Puppetry is the art of bringing inanimate objects alive. Children do this instinctively, when they pick up an action figure—or a spoon, or a piece of broccoli—and give it voice and movement.
A large part of making puppets believable comes down to focus: where your puppet is focusing, where the puppeteer is focusing, and where the audience is focusing. Whether you are using a stage or a lap, be sure that your puppet’s eyes look at the audience, not at the ceiling or elsewhere. Have a friend check to see if you are facing the eyes at the audience.
Even if the puppet is speaking to you, have it look at the audience. It will speak, then look at you. If you’re doing a stage show, one puppet speaking to another will still face the audience, then turn to the other puppet. Have the other puppet stay almost still, so it doesn’t distract from the speaking puppet.
If you are in full view of the audience, not behind a stage, when your puppet is speaking, do not make eye contact with the audience. Look at the puppet, draw attention to the character—the audience will not even see the puppeteer, believing totally in the puppet.
If you’re using a “mouth” puppet, open the mouth on the important words or syllables. Otherwise it looks like your puppet is eating the words. This is counterintuitive so practice until it comes naturally.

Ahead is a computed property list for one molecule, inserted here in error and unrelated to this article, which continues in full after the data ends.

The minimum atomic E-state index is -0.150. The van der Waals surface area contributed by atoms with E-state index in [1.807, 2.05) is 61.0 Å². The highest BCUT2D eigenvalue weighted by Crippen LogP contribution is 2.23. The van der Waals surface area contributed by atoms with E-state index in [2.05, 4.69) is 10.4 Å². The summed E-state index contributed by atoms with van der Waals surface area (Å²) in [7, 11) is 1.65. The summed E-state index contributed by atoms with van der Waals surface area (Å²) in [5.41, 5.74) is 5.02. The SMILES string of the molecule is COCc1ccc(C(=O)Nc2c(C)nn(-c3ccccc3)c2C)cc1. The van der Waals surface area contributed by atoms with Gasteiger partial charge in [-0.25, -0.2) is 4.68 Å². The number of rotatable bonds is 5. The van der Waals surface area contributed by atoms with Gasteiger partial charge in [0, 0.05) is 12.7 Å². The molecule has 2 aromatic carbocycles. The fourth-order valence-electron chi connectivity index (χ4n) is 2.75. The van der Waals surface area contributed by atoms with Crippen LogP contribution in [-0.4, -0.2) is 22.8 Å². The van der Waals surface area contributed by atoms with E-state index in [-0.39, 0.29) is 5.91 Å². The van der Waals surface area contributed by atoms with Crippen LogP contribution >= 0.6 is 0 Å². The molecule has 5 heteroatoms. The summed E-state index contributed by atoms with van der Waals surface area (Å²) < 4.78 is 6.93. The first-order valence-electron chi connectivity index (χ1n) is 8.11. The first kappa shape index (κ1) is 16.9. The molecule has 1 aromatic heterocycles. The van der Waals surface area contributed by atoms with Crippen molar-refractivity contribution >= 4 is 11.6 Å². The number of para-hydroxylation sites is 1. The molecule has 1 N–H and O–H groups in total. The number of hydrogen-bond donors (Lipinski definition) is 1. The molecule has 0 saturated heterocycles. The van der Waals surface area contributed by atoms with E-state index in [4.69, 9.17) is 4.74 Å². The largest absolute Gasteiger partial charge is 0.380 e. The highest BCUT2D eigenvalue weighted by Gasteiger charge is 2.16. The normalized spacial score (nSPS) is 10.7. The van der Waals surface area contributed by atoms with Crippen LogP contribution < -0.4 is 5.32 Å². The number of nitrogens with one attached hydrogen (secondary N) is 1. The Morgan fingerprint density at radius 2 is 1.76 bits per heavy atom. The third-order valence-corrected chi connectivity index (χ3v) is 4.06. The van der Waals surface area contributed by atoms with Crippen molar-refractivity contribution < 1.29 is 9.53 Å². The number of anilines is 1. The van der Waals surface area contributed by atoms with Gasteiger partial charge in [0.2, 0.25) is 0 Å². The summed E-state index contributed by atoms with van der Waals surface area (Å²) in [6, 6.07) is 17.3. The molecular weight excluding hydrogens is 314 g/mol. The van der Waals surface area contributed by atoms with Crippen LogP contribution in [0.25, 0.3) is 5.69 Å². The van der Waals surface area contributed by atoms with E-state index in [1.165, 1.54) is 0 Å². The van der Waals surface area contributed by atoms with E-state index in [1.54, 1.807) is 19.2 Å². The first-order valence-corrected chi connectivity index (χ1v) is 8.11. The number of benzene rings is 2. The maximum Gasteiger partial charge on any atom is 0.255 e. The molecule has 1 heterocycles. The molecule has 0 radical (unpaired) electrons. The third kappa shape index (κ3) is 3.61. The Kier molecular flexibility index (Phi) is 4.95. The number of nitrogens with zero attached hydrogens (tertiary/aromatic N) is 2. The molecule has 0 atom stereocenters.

Puppet mouths are similar to human mouths: the lower jaw moves down—the head doesn’t move up while speaking. Move your thumb downwards inside the lower jaw of the puppet. This looks more natural. Use your whole hand, wrist and arm to make the movements. Speaking of movement, have your puppet move slightly when it’s on your hand to keep it looking alive. When you remove the puppet, put it down gently. You have created a character: treat it with respect.
Be consistent when creating characters. Keep the same voice, the same kind of actions for each character. Personality traits and habits are magnified in puppets. For example, if you have a crying puppet, don’t be afraid to have it weep and wail. A sneaky puppet can be extra sneaky, a goofy one can be extra goofy.
Children and puppets
It can be tricky letting kids use puppets for whom you have already created a character. I recommend having puppets for kids to use, but if you let kids use your puppet, it may lose its personality on somebody else’s hand. If you have puppets for children to use, ask them questions about the characters, to encourage them to move through the instinctive hitting and biting stage quickly.
Puppets are powerful. Children may feel more comfortable talking with puppets than with people and may even confide secrets to a puppet. Respect the child’s privacy in this case. Approach children gently with puppets. If a child is scared or shy, move the puppet’s focus away. Never insist that the child engage with a puppet. To make the puppet more approachable, have it mirror a child’s shyness.
As a full-time professional storyteller, Priscilla Howe travels around the US and around the world telling folktales, stories from books and her own stories. Her mouthy handpuppets speak English, French and Bulgarian, as does she. Check out her stories on priscillahowe.com.